Muhammed (peace and blessings be upon him) was born in Makkah in the year 570AD, at a time when Christianity was not yet fully established in Europe. Since his father died before his birth, and his mother shortly afterwards, he was raised first by his granddad, then his uncle from the respected tribe of Quraysh. As he grew up, he became known for his truthfulness, generosity and sincerity, so that he was sought after for his ability to arbitrate in disputes. The historians describe him as calm and meditative.
Muhammed was of a deeply religious nature, and had long detested the decadence of his society. It became his habit to meditate from time to time in the Cave of Hira’ near the summit of Jabal al-Noor, the ‘Mountain of Light’ near Makkah.
Muhammed was of a deeply religious nature, and at the age of 40, while engaged in a meditative retreat, Muhammad received his first revelation from God through the Angel Gabriel. The Angel commanded, “Read”, Muhammad could neither read nor write but he began to dictate those inspired words that would revolutionize a large segment of the earth. This revelation, which continued for twenty-three years, is known as the Qur’an.
As soon as he began to recite the words he heard from Gabriel and to preach the truth which God had revealed lo him, he and his small group of followers suffered bitter persecution which grew so fierce that in the year 622 God gave them the command to emigrate. This event, the Hijrah, ‘migration’, in which they left Makkah for the city of Madinah some 260 miles north, marks the beginning of the Muslim calendar.
After several years, the Prophet and his followers were able to return to Makkah, where they forgave their enemies and established Islam definitively. Before the Prophet died, at the age 63, the greater part of Arabia was Muslim, and within a century of his death Islam had spread to Spain in the West and as far East as China
Mahatma Gandhi speaking on the character of Muhammed says in Young India:
“I wanted to know the best of one who holds today undisputed sway over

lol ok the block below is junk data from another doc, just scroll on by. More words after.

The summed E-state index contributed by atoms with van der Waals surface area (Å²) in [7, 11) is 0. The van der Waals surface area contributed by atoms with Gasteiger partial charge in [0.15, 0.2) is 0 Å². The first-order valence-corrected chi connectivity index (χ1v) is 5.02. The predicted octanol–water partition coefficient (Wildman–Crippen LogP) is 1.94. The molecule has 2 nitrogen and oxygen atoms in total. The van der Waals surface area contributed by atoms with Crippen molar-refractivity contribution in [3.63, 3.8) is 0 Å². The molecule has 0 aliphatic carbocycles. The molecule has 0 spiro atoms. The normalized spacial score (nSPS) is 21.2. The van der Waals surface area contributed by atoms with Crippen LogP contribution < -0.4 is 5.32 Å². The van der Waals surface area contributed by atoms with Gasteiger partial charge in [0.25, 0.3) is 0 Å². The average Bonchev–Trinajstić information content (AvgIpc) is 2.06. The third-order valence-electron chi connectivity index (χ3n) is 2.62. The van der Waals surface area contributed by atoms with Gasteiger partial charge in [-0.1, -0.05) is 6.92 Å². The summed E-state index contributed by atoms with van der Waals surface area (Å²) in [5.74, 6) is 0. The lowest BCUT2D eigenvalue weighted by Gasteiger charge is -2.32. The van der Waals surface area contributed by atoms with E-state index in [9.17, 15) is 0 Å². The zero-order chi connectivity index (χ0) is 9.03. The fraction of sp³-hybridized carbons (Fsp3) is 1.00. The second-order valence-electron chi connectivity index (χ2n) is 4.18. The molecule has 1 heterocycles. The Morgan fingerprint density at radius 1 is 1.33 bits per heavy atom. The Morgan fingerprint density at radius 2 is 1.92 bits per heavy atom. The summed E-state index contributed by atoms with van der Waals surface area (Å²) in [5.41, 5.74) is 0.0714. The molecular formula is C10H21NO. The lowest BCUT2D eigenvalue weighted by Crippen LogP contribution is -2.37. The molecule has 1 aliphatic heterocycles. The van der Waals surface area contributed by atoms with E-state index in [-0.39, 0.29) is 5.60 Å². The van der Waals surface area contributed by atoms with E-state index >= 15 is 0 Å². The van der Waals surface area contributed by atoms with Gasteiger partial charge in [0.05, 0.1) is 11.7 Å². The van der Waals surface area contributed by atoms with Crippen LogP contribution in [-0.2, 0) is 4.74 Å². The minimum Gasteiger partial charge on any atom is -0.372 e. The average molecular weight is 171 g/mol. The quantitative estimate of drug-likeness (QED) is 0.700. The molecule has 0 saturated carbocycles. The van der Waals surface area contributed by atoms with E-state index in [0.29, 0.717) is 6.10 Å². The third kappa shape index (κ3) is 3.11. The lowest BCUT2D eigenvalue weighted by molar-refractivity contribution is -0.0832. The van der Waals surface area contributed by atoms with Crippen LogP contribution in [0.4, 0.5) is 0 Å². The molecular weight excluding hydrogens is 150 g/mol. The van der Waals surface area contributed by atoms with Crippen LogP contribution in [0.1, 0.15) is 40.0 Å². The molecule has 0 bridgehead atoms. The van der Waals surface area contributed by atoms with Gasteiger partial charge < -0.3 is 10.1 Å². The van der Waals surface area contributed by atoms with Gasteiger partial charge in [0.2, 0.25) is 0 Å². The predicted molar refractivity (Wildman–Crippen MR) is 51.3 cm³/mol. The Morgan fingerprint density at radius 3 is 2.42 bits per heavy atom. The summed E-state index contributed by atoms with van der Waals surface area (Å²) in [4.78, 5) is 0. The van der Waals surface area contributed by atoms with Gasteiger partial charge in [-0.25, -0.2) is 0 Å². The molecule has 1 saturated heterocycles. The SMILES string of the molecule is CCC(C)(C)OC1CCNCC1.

the hearts of millions of mankind… I became more than convinced that it
was not the sword that won a place for Islam in those days in the scheme
of life. It was the rigid simplicity, the utter self-effacement of the Prophet,
the scrupulous regard for his pledges, his intense devotion to his friends
and followers, his intrepidness, his fearlessness, his absolute trust in God
and in his own mission. These and not the sword carried everything ;
before them and surmounted every obstacle.”
W. Montgomery Watt, also speaking about the character of Muhammad commented:
“His readiness to undergo persecutions for his beliefs, the high moral
character of the men who believed in him and looked up to him as leader,
and the greatness of the ultimate achievement – all argue his fundamental
integrity. To suppose Muhammad an impostor raises more problems
than it solves. Moreover, none of the great figures of history is so poorly
appreciated in the West as Muhammed.”
(Mohammad At Mecca, Oxford, 1953, p. 52)
Today even after a lapse of fourteen centuries, the life and teachings of Muhammad have survived. They offer the same undying hope for treating mankind’s many ills that they did when he was alive. This is not a claim of Muhammad’s followers but also the inescapable conclusion reached by a critical and unbiased study of human history.